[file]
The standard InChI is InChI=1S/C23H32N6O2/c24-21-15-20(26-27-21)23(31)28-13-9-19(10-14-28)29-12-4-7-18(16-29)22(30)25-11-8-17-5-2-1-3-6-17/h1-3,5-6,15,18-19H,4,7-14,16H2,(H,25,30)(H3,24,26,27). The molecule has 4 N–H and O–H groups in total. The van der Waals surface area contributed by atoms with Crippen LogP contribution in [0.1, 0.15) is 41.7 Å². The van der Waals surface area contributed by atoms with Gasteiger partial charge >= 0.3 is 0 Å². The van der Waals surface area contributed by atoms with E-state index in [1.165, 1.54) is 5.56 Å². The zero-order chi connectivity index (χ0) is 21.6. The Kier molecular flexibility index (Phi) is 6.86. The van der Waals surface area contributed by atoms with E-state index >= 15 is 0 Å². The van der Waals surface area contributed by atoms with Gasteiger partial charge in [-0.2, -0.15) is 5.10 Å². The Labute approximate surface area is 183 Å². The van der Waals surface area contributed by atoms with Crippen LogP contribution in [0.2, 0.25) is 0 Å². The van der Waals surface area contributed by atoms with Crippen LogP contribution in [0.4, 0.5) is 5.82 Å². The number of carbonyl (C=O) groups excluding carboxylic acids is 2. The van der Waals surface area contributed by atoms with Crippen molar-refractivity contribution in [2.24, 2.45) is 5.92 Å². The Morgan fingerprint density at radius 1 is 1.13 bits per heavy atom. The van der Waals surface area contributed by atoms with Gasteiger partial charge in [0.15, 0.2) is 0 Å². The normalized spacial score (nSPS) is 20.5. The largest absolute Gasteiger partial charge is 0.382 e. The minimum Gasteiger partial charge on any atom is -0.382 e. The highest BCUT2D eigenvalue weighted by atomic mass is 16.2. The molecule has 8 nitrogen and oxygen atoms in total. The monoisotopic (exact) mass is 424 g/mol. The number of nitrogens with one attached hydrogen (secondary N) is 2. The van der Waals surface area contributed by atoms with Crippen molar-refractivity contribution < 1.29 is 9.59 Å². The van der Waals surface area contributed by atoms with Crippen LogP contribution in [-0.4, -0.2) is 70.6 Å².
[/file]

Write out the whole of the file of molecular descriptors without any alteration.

The standard InChI is InChI=1S/C23H32N6O2/c24-21-15-20(26-27-21)23(31)28-13-9-19(10-14-28)29-12-4-7-18(16-29)22(30)25-11-8-17-5-2-1-3-6-17/h1-3,5-6,15,18-19H,4,7-14,16H2,(H,25,30)(H3,24,26,27). The molecule has 4 N–H and O–H groups in total. The van der Waals surface area contributed by atoms with Crippen LogP contribution in [0.1, 0.15) is 41.7 Å². The van der Waals surface area contributed by atoms with Gasteiger partial charge >= 0.3 is 0 Å². The van der Waals surface area contributed by atoms with E-state index in [1.165, 1.54) is 5.56 Å². The zero-order chi connectivity index (χ0) is 21.6. The Kier molecular flexibility index (Phi) is 6.86. The van der Waals surface area contributed by atoms with E-state index >= 15 is 0 Å². The van der Waals surface area contributed by atoms with Gasteiger partial charge in [-0.2, -0.15) is 5.10 Å². The Labute approximate surface area is 183 Å². The van der Waals surface area contributed by atoms with Crippen LogP contribution in [0.2, 0.25) is 0 Å². The van der Waals surface area contributed by atoms with Crippen LogP contribution in [0.4, 0.5) is 5.82 Å². The number of carbonyl (C=O) groups excluding carboxylic acids is 2. The van der Waals surface area contributed by atoms with Crippen molar-refractivity contribution in [2.24, 2.45) is 5.92 Å². The Morgan fingerprint density at radius 1 is 1.13 bits per heavy atom. The van der Waals surface area contributed by atoms with Gasteiger partial charge in [0.15, 0.2) is 0 Å². The normalized spacial score (nSPS) is 20.5. The largest absolute Gasteiger partial charge is 0.382 e. The minimum Gasteiger partial charge on any atom is -0.382 e. The highest BCUT2D eigenvalue weighted by atomic mass is 16.2. The molecule has 8 nitrogen and oxygen atoms in total. The monoisotopic (exact) mass is 424 g/mol. The number of nitrogens with one attached hydrogen (secondary N) is 2. The van der Waals surface area contributed by atoms with Crippen molar-refractivity contribution < 1.29 is 9.59 Å². The van der Waals surface area contributed by atoms with Crippen LogP contribution in [-0.4, -0.2) is 70.6 Å².